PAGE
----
12 days ago
❓ QOTD: How much does the quality of character dialogue influence your engagement with a book?
Happy Friday, Instafam. I've been out of sorts this week, so I haven't managed the posts I wanted to. I'd planned to do a proper review of Murakami's Men Without Women earlier this week, but I'm still feeling naff, so we're going to do it informally today. As a point of note, this is actually my first Murakami book. I'd have preferred to start with something like Norwegian Wood, but this one was on offer during my last book traunch, and I could't resist.
Men Without Women is an odd little book full of short stories that doesn't lend itself to a traditional review. It focuses primarily on men who are, in various ways, alienated from the people around them. Often they're lonely, and for the most part they're missing something in their lives. In all cases, women - both in the general and the specific sense - play a pivotal role in their recognition of this fact. It's a philosophical piece, and there's plenty to muse on throughout the collection.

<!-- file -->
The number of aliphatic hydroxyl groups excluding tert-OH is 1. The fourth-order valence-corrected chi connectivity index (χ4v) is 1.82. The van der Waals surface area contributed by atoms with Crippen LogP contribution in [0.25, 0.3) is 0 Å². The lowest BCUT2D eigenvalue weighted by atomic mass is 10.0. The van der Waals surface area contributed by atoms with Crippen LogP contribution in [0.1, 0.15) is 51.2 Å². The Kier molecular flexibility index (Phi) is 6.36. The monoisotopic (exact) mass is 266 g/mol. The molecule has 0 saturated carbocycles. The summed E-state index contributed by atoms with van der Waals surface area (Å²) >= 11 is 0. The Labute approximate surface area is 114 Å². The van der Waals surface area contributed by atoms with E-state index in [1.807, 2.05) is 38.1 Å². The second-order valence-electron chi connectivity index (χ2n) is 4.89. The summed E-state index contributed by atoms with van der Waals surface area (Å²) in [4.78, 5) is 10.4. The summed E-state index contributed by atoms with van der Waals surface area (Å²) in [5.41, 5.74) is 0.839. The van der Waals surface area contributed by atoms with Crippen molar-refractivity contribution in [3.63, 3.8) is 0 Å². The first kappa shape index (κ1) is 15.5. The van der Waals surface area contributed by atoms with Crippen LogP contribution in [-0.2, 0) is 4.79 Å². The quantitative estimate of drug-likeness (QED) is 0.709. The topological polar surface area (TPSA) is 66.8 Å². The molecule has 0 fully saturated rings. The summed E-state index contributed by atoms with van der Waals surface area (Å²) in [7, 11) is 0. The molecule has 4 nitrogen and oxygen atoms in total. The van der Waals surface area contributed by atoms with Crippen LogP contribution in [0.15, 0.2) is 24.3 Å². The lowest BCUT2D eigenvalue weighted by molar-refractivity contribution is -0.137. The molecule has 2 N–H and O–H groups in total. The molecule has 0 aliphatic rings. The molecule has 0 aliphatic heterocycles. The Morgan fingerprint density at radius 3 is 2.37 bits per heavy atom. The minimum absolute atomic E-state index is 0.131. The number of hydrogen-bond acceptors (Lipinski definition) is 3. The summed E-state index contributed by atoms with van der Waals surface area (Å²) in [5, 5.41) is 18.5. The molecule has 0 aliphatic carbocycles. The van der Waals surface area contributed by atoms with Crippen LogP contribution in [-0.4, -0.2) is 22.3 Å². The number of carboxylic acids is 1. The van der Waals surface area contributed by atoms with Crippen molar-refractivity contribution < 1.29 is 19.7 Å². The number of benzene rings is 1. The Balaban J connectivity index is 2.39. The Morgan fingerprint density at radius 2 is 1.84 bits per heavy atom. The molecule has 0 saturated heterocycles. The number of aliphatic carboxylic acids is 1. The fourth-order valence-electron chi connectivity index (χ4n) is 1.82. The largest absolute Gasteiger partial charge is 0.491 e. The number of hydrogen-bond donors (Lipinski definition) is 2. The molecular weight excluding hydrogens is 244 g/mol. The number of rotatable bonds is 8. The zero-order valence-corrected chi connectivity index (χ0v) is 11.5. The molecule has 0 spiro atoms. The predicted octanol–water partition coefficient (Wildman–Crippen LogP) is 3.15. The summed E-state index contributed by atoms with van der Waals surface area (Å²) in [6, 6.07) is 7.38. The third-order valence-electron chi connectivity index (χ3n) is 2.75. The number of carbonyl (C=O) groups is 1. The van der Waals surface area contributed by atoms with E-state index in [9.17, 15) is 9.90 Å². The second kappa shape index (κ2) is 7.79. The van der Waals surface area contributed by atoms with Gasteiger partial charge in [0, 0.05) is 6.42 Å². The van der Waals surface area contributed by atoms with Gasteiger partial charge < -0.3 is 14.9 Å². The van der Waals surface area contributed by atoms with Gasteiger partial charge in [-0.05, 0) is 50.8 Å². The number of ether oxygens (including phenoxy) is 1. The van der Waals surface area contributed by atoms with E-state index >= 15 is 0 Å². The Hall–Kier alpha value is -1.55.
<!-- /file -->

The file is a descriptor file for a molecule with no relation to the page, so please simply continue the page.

Unfortunately, if you're a fan of traditional fiction, the book's likely to bother you. Murakami's characters are prone to lapsing into rambling, inorganic conversations which muse on the story's themes. It's great for getting the point across - but less so if you were hoping for something that reads like human conversation. It's a difficult aspect to consider, given that Murakami's work isn't written in English and any fiction is likely to suffer as part of the translation process, but still; if dialogue is important to your immersion, you'll want to keep this in mind.
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